Claiming vs. Exclusion Part 2: Discrimination in IRR/BW-centric circles?

I swear when I wrote this post, I thought that it was all I had to say on the matter. And then “diamondgirl” left this comment and son of a gun, there was more to say:

 

This blog seems to focus on darker skinned black women, but it would be a nice balance to discuss all bw experiences sometime.  Maybe that discussion will be a learning experience when it comes time to deal with biracial or lighter skinned daughters issues. “

 

The second half of that comment was addressed in the link. But, the first half is a very interesting opinion, because I’ve seen it expressed regarding IRR and BW-centric circles in general: Once you stop being a certain shade of black or an accepted ethnicity of black, you stop being welcome and start being an other, or source of pain and suspicion.

 

This is an EXTREMELY touchy subject, because as I recently addressed: being a dark-skinned woman is not a walk in the park. And I strongly feel that the sentiments carried over from being verbally and even physically abused for being dark-skinned had an impact on how these BW-centric spaces were formed. Often, they are centered around and created by women who are dark-skinned. Added to that, I believe that many of the black women who are IRR-minded are also dark-skinned. So this combines to create a circle of inclusion for like-minded women who are very familiar with being ostracized for their skin-tone as well as appreciating the positive attention that skin tone brings from persons who do not share it (non-black men).

 

I say this is touchy, because dark-skinned women deserve a safe space. It becomes problematic when you get women who do not appreciate the particular issues that dark-skinned women have coming into a space and complaining about being excluded. The irony is very powerful if you aren’t paying attention. However, I do feel that while there are definite and valid concerns regarding the motives of some lighter-skinned women in IRR/BW-centric spaces (Part three, and I’m already looking forward to my inevitable baldness following that post…Assuming I make it out of this one with hair.), there is a danger in participating in behaviors that further complicate relations between black women across the color spectrum.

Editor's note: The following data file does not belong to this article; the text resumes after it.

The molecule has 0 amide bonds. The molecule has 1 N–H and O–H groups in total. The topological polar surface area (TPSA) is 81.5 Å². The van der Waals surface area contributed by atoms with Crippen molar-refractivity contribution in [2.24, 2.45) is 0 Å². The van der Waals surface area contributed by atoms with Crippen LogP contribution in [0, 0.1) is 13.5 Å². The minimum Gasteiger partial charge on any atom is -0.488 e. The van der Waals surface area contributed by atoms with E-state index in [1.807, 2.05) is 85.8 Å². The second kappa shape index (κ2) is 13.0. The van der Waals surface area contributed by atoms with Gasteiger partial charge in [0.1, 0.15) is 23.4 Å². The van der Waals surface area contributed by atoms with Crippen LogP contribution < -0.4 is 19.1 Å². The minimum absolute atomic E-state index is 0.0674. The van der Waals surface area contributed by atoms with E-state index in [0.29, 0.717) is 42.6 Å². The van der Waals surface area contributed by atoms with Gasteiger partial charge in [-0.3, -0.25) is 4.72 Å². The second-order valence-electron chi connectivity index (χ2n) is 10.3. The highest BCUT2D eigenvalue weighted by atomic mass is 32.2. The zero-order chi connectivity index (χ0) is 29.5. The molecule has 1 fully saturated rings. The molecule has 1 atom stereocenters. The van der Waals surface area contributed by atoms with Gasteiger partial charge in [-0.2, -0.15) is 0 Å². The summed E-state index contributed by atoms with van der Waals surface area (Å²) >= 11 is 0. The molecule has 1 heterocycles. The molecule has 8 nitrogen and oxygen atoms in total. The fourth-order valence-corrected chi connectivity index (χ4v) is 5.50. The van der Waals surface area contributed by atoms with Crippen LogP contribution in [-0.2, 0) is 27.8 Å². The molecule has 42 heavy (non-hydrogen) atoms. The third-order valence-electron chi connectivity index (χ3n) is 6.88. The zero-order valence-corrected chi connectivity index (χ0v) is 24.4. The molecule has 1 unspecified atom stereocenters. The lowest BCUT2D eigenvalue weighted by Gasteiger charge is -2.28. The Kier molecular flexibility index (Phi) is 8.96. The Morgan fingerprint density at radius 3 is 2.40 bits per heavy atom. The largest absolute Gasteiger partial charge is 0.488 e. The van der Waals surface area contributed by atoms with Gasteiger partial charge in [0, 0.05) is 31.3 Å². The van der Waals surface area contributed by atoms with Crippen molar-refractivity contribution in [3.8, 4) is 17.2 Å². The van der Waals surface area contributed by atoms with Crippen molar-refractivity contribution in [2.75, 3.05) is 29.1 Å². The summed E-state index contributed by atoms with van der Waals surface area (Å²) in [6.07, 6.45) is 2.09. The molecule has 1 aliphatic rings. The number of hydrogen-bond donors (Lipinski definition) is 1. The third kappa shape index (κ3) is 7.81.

What I am referring to is the divisions between black women along color lines where dark-skinned women don’t trust lighter-skinned women because they feel they’ve some sort of motive and lighter-skinned women cannot ally or reach out because of this lack of trust, even if they mean well and are sincere.

 

As I stated in the post about dark-skinned beauty…discrimination against dark-skin affects all black women, no matter what the shade. Until EVERYONE is able to acknowledge and work together to fight this particular evil, it will continue to be a problem. There is no reason why that everyone can’t include non-colorist women on the lighter end of the spectrum.

 

Yes, there are indeed color-struck black women who say and do hurtful things towards other black women. And it becomes complicated when we discuss this in IRR/BW-centric circles, because even though everyone is supposed to be on the same page regarding wanting better for black women or being interested in dating interracially, depending on the topic, you may find people being divided along color-lines in their thinking and treatment of other people.

 

This is a problem, and I think it’s one of the elephants in the room regarding black women’s empowerment.  There are many demons that need to be exercised by women looking to empower themselves and connect with each other. Demons that can get in the way of empathizing with one another and fearlessly reaching out to each other to support and uplift each other as black women.

 

Question: Do you think BWE and IRR sites consciously/unconsciously discriminate against black women depending on their skin tone/ethnic identity/nationality?

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